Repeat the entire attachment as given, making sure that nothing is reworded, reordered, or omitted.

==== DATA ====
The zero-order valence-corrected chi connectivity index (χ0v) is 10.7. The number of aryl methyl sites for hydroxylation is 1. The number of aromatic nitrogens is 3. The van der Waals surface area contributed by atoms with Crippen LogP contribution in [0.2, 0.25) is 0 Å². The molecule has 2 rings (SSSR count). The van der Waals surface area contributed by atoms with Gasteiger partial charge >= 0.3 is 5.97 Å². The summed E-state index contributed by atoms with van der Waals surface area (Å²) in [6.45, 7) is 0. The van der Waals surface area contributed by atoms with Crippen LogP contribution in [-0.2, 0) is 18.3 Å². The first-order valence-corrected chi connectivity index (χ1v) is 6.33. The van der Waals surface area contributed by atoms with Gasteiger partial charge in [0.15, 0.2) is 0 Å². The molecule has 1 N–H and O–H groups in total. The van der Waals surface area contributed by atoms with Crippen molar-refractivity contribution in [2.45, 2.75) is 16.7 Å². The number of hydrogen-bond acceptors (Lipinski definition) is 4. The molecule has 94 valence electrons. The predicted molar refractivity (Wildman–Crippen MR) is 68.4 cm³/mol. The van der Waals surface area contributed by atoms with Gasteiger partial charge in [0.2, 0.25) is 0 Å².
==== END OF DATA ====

The zero-order valence-corrected chi connectivity index (χ0v) is 10.7. The number of aryl methyl sites for hydroxylation is 1. The number of aromatic nitrogens is 3. The van der Waals surface area contributed by atoms with Crippen LogP contribution in [0.2, 0.25) is 0 Å². The molecule has 2 rings (SSSR count). The van der Waals surface area contributed by atoms with Gasteiger partial charge >= 0.3 is 5.97 Å². The summed E-state index contributed by atoms with van der Waals surface area (Å²) in [6.45, 7) is 0. The van der Waals surface area contributed by atoms with Crippen LogP contribution in [-0.2, 0) is 18.3 Å². The first-order valence-corrected chi connectivity index (χ1v) is 6.33. The van der Waals surface area contributed by atoms with Gasteiger partial charge in [0.15, 0.2) is 0 Å². The molecule has 1 N–H and O–H groups in total. The van der Waals surface area contributed by atoms with Crippen molar-refractivity contribution in [2.45, 2.75) is 16.7 Å². The number of hydrogen-bond acceptors (Lipinski definition) is 4. The molecule has 94 valence electrons. The predicted molar refractivity (Wildman–Crippen MR) is 68.4 cm³/mol. The van der Waals surface area contributed by atoms with Gasteiger partial charge in [0.2, 0.25) is 0 Å².